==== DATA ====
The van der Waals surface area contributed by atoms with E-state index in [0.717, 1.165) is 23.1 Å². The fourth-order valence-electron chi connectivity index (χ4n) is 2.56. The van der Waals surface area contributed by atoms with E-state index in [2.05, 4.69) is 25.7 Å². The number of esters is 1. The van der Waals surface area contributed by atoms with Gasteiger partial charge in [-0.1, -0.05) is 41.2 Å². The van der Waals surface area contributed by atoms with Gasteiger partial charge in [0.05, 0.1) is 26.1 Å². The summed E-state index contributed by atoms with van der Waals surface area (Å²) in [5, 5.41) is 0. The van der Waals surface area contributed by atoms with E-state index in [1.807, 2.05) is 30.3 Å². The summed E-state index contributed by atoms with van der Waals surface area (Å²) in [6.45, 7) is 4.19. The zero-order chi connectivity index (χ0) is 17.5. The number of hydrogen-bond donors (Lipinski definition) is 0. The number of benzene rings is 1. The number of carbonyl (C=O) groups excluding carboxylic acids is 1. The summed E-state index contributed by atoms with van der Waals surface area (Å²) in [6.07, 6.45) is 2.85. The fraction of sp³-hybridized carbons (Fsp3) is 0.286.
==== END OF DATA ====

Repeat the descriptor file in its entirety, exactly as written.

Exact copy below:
The van der Waals surface area contributed by atoms with E-state index in [0.717, 1.165) is 23.1 Å². The fourth-order valence-electron chi connectivity index (χ4n) is 2.56. The van der Waals surface area contributed by atoms with E-state index in [2.05, 4.69) is 25.7 Å². The number of esters is 1. The van der Waals surface area contributed by atoms with Gasteiger partial charge in [-0.1, -0.05) is 41.2 Å². The van der Waals surface area contributed by atoms with Gasteiger partial charge in [0.05, 0.1) is 26.1 Å². The summed E-state index contributed by atoms with van der Waals surface area (Å²) in [5, 5.41) is 0. The van der Waals surface area contributed by atoms with E-state index in [1.807, 2.05) is 30.3 Å². The summed E-state index contributed by atoms with van der Waals surface area (Å²) in [6.45, 7) is 4.19. The zero-order chi connectivity index (χ0) is 17.5. The number of hydrogen-bond donors (Lipinski definition) is 0. The number of benzene rings is 1. The number of carbonyl (C=O) groups excluding carboxylic acids is 1. The summed E-state index contributed by atoms with van der Waals surface area (Å²) in [6.07, 6.45) is 2.85. The fraction of sp³-hybridized carbons (Fsp3) is 0.286.